RD: It’s interesting because I almost feel more that I have to defend high culture, particularly when I’m talking with television people. But it depends. In some situations you feel you’ve got to show that Italian gialli ought to be taken seriously, but in others, you know – I don’t think things are good because they’re popular, anymore than they’re bad. Whether they’re good is a whole other issue. So it’s quite situational in a way, what you feel you need to make a case for. I don’t want to say, “I think we should take these things seriously.” I just want to take them seriously. I want to, by example, show that there’s some value in doing so. I think it’s important to see them on a par, to treat them with seriousness – which is not at all to treat them as though they are the same. It’s a bit like thinking of lesbians and gay men and straight people – you should treat them equally, which is not the same as treating them the same. Toilets are the best example of this. You know, often space for women’s toilets and space for men’s toilets is the same. And that looks like equal treatment but actually it’s unequal because of – you know, the basic physiological facts.

Another thing that really struck me was your analysis of how, depending in where one comes from on the globe, darkness or light could be good or evil, and how that links to how we racialize things. I think we are accustomed in this country to hearing a lot of objection to having black equated to evil, but not much working out of how that happens or how it could be seen differently. And you’re someone who seems to be interested in a lot of diversities – how did you make that leap? So many of us are interested only in our own identity and it seems to me transformational to make the leap to other identity groups.

RD: Well I suppose you could say that to write about “white” was to write about another identity group. It’s just that sort of progressive white people tend not to want to claim it. I’m sort of not proud to be “white.” I’m not ashamed of it – it’s just a fact. I think there’s a particular problem with gay men – but I think we could say this of white women – who think, “Oh, because I’m gay there’s no other problem. Because I’m gay I’m not privileged.” As a white middle class man, of course I’m privileged! In all sorts of ways. Okay, there’s a way that being gay takes the edge off being privileged, sometimes. But in lots of ways it doesn’t. So that’s always troubled me about gay radicals who somehow think that because they’re gay, there’s no issue about gender or class or racial belonging. At the same time there were a lot of Black scholars and Black activists saying, “White people really need to take responsibility. It’s all really well and good, you writing about Black things, but you’ve got to take responsibility for your own identity and also see that you are just a particular kind of thing.” And also there are some personal things – I had a relationship with an African American man when I was living in New York and that taught me a lot. I write about it in the book, actually, when I suddenly realized I was a particular kind of person. I was a white person and there was nothing wrong with that. I’m just a particular kind of person. Really it’s some sort of combination of all of those things. One has to take responsibility for all aspects of one’s identity. I haven’t written much about class, for instance. So it seemed like a logical place to go but it was terribly difficult because somehow whiteness is very hard to see. It just seems like human – being human. It so saturates everything. But that’s what I tried to address. That’s as far as I got in that book. It’s only much more recently, and really because of Argento’s “Tenebre,” I was thinking when I’d say darkness was associated with evil and you shouldn’t do that, people would say, “Well isn’t it just natural?” And I would say, “Well, surely if you live in the Sahara, it’s natural to want to shelter in the dark.” It’s safer. Or if you live in Australia, and Australia’s famously a continent on which huge amounts of people have skin cancer from the sun because they – because they’re white people who haven’t learned the dangers of light. So it isn’t “natural” to think only that dark is dangerous.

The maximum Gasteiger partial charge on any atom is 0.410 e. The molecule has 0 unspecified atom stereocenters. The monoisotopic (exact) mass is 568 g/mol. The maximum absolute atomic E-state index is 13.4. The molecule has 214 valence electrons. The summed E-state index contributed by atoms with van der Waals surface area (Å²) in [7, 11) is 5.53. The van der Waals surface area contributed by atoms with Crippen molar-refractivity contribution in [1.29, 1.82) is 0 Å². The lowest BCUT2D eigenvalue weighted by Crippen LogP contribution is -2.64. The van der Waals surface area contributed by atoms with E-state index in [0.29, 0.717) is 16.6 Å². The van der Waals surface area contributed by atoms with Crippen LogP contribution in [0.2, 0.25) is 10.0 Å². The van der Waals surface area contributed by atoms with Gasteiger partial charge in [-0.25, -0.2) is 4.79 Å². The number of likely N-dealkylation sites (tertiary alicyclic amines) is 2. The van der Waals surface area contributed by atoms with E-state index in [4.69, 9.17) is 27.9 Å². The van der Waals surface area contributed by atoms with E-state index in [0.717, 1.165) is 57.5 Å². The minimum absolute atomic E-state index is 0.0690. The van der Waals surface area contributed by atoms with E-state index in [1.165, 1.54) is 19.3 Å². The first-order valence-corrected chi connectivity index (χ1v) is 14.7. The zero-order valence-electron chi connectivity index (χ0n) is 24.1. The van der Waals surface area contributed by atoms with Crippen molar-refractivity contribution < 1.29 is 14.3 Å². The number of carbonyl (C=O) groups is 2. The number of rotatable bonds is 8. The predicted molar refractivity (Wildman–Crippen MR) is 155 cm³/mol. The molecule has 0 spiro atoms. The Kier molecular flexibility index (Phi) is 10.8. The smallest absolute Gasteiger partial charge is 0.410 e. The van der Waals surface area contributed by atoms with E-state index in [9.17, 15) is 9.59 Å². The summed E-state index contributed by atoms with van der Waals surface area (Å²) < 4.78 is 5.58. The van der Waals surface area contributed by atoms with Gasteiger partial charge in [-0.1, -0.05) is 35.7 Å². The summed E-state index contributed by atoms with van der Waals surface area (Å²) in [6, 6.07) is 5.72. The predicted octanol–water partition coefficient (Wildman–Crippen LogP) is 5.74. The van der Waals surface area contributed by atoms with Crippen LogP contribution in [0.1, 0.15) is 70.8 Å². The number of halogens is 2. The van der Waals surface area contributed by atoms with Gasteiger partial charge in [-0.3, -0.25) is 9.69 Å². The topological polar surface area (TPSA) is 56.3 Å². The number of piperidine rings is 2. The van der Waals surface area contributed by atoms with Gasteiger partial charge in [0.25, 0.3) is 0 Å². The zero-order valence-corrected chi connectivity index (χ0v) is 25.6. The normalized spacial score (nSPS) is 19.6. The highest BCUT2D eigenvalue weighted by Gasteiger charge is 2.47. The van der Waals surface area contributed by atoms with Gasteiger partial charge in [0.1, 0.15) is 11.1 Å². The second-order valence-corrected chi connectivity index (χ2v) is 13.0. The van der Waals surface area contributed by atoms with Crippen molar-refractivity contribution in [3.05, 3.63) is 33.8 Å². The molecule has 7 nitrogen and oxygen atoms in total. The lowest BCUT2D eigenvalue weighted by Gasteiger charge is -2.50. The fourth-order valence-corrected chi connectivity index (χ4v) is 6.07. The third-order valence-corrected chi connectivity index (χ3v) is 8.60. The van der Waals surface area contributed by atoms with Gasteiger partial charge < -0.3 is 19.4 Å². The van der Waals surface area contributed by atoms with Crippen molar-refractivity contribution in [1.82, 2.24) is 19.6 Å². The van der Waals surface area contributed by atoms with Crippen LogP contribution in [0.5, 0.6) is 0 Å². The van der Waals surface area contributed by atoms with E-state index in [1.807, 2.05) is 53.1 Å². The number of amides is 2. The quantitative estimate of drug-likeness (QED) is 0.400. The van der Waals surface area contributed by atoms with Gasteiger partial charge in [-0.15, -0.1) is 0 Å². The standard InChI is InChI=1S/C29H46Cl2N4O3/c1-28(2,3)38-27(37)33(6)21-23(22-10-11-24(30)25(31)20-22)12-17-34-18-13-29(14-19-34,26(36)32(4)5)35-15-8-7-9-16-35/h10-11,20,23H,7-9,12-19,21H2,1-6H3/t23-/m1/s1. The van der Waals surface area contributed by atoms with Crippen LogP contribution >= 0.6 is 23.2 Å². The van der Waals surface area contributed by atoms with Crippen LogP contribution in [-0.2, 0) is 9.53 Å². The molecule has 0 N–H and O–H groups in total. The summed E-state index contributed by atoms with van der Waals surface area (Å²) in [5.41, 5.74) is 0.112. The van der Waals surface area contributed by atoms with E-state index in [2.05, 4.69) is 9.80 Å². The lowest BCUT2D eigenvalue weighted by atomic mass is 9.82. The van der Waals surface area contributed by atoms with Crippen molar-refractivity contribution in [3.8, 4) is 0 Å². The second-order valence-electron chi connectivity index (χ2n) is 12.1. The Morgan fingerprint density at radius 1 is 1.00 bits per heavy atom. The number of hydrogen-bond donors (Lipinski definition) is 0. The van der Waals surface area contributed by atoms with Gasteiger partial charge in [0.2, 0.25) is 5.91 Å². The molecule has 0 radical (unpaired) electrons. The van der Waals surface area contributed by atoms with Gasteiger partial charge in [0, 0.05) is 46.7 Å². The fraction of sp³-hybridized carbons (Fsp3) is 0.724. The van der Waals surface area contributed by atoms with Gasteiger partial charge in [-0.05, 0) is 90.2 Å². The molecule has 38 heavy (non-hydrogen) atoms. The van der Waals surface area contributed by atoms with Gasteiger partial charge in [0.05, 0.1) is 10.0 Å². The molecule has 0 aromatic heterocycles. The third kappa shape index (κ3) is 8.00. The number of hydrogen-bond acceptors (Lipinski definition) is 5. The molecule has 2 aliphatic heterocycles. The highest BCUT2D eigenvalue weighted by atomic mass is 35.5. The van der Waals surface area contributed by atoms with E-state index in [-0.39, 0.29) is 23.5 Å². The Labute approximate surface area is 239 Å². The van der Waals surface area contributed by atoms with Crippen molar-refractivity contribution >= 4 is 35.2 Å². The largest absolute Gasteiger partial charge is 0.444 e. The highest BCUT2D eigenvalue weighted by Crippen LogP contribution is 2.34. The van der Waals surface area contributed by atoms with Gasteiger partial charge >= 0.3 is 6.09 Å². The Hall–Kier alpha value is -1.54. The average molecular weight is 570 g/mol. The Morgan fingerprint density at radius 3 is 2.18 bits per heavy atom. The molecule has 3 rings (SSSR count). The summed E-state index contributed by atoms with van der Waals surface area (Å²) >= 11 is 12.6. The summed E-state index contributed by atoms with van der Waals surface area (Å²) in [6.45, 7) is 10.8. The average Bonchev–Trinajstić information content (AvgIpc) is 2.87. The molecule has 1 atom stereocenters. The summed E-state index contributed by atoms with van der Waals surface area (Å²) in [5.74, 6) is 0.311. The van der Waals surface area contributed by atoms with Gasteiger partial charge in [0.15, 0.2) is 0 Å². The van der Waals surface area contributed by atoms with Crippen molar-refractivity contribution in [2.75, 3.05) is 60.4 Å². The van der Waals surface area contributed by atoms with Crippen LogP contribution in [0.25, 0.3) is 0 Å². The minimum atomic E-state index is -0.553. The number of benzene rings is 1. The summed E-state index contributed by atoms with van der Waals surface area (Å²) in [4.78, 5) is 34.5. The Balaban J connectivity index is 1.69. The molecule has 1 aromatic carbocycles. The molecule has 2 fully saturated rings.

Actually I just read an article in this past week about what they’re calling “photo-pollution,” which is too much artificial lighting. It confuses the birds and it confuses our sleep patterns.

RD: Yes. I hadn’t thought about artificial light. Yet outside of the main station in Rome, it’s extraordinary if you’re there in the evening, because it’s constant, incredibly loud – these birds are flying about, screeching – because of the light. I’ve noticed that. And it must be effecting us too even if we don’t quite recognize it.

We’re almost out of time. I always like to end an interview with “What do you wish I had asked you?”

RD: I can’t think of anything. I’m so sorry. But I thought that we might talk a bit about lesbian and gay issues – not that I wanted to, but I thought we might bond over them! [laughs] So I thought we might come round to that and I’m really pleased we did.

Nancy covers the arts and writes the Syracuse City Eagle film column “Make it Snappy.” Reach her at nancykeeferhodes@gmail.com.

TAGS: Syracuse Symposium lecture,the Syracuse International Film Festival (SYRFILM) ,international trade show of film,Nancy keefe rhodes,owen shapiro,syracuse film,digital and video equipment Richard Dyer,Tenebre,Darken Our Lightness: The Italian Horror Film,